When you look into the maze of bare branches of a forest in winter, you’re only seeing a fraction of the detail. The light illuminates only a few of these ice-covered branches. Most of them blend invisibly into the general gray.
Which of the smaller branches and twigs catch the highlights? Only those that are oriented 90 degrees to the direction of the light. The illuminated twigs align into concentric rings around the centerpoint of the light source; hence I’ve named the phenomenon “annular highlights.”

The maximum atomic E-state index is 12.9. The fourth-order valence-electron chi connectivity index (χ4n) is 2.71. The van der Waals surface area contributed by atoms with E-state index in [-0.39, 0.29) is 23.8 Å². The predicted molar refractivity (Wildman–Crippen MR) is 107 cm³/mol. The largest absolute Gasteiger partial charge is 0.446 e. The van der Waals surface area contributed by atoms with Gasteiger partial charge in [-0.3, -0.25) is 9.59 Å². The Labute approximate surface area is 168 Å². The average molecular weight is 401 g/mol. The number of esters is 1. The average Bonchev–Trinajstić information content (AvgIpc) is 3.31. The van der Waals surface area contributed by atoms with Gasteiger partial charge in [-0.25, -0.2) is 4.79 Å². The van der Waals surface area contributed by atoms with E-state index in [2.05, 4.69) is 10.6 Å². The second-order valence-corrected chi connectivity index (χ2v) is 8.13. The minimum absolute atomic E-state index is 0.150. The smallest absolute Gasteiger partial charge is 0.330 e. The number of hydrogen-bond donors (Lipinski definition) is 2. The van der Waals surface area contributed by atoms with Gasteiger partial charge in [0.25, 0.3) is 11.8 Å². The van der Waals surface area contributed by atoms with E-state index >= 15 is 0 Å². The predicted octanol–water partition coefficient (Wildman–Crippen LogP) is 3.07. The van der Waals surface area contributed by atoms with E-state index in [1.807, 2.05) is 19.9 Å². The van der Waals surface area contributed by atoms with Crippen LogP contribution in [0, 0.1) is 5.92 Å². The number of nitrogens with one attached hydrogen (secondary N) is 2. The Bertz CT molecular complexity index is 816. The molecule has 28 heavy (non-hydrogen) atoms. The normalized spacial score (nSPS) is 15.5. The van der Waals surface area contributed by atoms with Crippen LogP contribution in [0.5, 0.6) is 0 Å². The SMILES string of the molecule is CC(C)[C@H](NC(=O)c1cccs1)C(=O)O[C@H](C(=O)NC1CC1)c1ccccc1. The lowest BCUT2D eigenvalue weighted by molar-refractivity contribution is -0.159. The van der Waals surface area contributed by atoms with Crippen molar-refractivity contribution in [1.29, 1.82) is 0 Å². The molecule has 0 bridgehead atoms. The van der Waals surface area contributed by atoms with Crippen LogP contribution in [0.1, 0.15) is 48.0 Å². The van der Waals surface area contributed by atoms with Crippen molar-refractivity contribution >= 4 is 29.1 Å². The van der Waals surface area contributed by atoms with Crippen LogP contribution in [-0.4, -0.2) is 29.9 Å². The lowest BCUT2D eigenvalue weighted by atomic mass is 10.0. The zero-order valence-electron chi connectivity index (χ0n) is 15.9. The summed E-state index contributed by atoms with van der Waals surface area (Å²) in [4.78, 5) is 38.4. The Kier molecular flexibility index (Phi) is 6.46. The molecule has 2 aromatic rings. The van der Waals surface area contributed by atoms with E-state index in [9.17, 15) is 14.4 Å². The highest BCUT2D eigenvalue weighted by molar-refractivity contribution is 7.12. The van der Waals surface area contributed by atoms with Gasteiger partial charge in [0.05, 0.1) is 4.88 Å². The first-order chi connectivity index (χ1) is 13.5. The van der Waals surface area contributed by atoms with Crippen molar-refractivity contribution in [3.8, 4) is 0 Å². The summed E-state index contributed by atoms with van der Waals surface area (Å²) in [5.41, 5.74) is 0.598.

The three arrows in the photo are placed perpendicular to the illuminated twigs. If you follow the arrows, they lead to the location of the sun.
Annular highlights can also be observed in the scratches of a well-used stainless steel surface, like this cookie sheet and pot lid. Look for it in the window of a passenger train on a late afternoon, in a cobweb on a dewy morning, in a cornfield lit by a setting sun, or on telephone wires on a rainy night.